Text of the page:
How to make digital microfluidics suit biological need
Posted 14th November 2018 by Kieran Chambers
Droplet-based microfluidics is a technology that allows for the manipulation of small liquid droplets with a volume ranging from microliters to picolitres. The technology that handles discrete droplets is called digital microfluidics. The small volume offers various advantages such as quick mixing, simple handling, high throughput with a large number of droplets. The small volume also poses a serious challenge to engineering droplet-based microfluidic platforms: evaporation.
To prevent evaporation and protect droplets from contamination, an immiscible liquid such as oil is often used in both continuous-flow droplet-based microfluidics and digital microfluidics. However, the protective oil layer also prevents the much needed gas exchange for biological applications such as cell culture. Coating the droplet with a porous layer of solid particles would protect the droplet content, and at the same time allow for gas exchange. This droplet platform is called liquid marble.
Although the porous particle coating of a liquid marble prevents the liquid content from wetting a solid surface or their unwanted coalescence, it cannot solve the problem of evaporations. Recent research indicated that the porous coating may even accelerate evaporation due to the increase in liquid surface area in the pores. To make liquid marble a practical digital microfluidics platform, the evaporation problem has to be addressed and managed. Keeping a high humidity of the air around the liquid marble or even make it saturated could make this platform last for days, even weeks. We found a solution for making liquid marbles last for a long time by floating them on a liquid water surface.
The liquid bath supplies the saturated condition at its surface and allows the liquid marble to remain intact for days. The floating condition further allows for good mixing inside the liquid marble. The floating liquid marble has served incredibly well as a bioreactor for growing multiple cell spheroids. In contrast to the state-of-the-art hanging drop platform, the cells self-assemble into spheroids with healthy cores. Embedding a hydrogel sphere soaked with growth factors in a liquid marble allows for culturing a donut-shaped tissue called toroid. The unique shape of a cell toroid makes it serve perfectly as a three-dimensional wound model, a serious alternative for the conventional two-dimensional scratch assay on a petri dish.
To make liquid marble-based digital microfluidics commercially viable, ongoing research is looking into various schemes for the generation, manipulation and evaporation control of liquid marbles. Our lab has successfully demonstrated the manipulation of liquid marbles using magnetic and electrostatic forces.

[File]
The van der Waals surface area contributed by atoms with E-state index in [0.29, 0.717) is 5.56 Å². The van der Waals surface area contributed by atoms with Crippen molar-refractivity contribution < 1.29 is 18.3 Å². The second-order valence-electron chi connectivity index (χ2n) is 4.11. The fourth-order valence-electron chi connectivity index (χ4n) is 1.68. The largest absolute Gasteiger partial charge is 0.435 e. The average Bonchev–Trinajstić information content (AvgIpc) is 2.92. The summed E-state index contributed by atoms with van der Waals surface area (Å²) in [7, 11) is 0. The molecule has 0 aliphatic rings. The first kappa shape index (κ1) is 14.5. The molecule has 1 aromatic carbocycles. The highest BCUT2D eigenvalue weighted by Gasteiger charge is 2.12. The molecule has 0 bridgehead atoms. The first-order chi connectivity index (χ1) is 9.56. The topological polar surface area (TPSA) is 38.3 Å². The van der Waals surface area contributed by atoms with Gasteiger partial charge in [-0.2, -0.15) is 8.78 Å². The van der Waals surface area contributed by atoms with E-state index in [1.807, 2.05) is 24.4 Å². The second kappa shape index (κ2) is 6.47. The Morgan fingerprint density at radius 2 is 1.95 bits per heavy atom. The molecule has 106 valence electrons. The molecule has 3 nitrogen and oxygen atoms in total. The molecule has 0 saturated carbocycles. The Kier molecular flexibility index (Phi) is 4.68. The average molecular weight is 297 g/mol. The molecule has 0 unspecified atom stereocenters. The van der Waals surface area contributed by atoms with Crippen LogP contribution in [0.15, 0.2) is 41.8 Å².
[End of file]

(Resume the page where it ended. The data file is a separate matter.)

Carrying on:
Due to the extremely low friction of a liquid marble floating on a free liquid surface, its manipulation requires a minimum amount of input energy. Including a minute amount of magnetic particles into the liquid marble allows it to be controlled with a magnetic field. Electrostatic force can be used of manipulating liquid marbles, similar to the current concept used for digital microfluidics. Instead of electrowetting, changing the contact angle of a droplet on a solid surface with an applied voltage, we used dielectrophoresis to manipulate the liquid marbles.
Dielectrophoresis is a phenomenon where charged objects are attracted to a region with a high gradient of an electric field such as the tip of an electrode. The manipulation techniques allows the liquid marble to move around, enhancing the circulation and thus mixing inside the liquid marble.
A common manipulation task in digital microfluidics is merging or the coalescence of two or more liquid droplets. As liquid marbles are robust and stable, it is a challenge to merge them. We have demonstrated forced coalesce of liquid marbles by impact. More elegant solutions such as opening up the coating using magnetic particles as the coating material have been demonstrated. We are exploring concepts such as direct injection of sample and chemicals into a liquid marble or coalescence using electrostatic force. However, coalescence of liquid marbles floating on a liquid surface as currently used for cell culture remains an unsolved technical challenge.
Liquid marble based digital microfluidics have proved itself as a feasible and useful platform for biological applications, particularly for cell culture. We recently demonstrated that cells can be directly preserved in a liquid marble using conventional, and subsequently cultured into three-dimensional tissues in the same liquid marble. We envision the development of a desktop based cell culture system that includes the generation, manipulation, preservation of liquid marbles containing cells. Such a system will contribute to advancing engineering of tissues and organ models for cell therapy and drug discovery.
Nam-Trung Nguyen is Professor and Director of the Queensland Micro- and Nanotechnology Centre at Griffith University. He will give his presentation “Liquid marble based digital microfluidics: fundamental physics and applications” at the 4BIO Summit: Europe.
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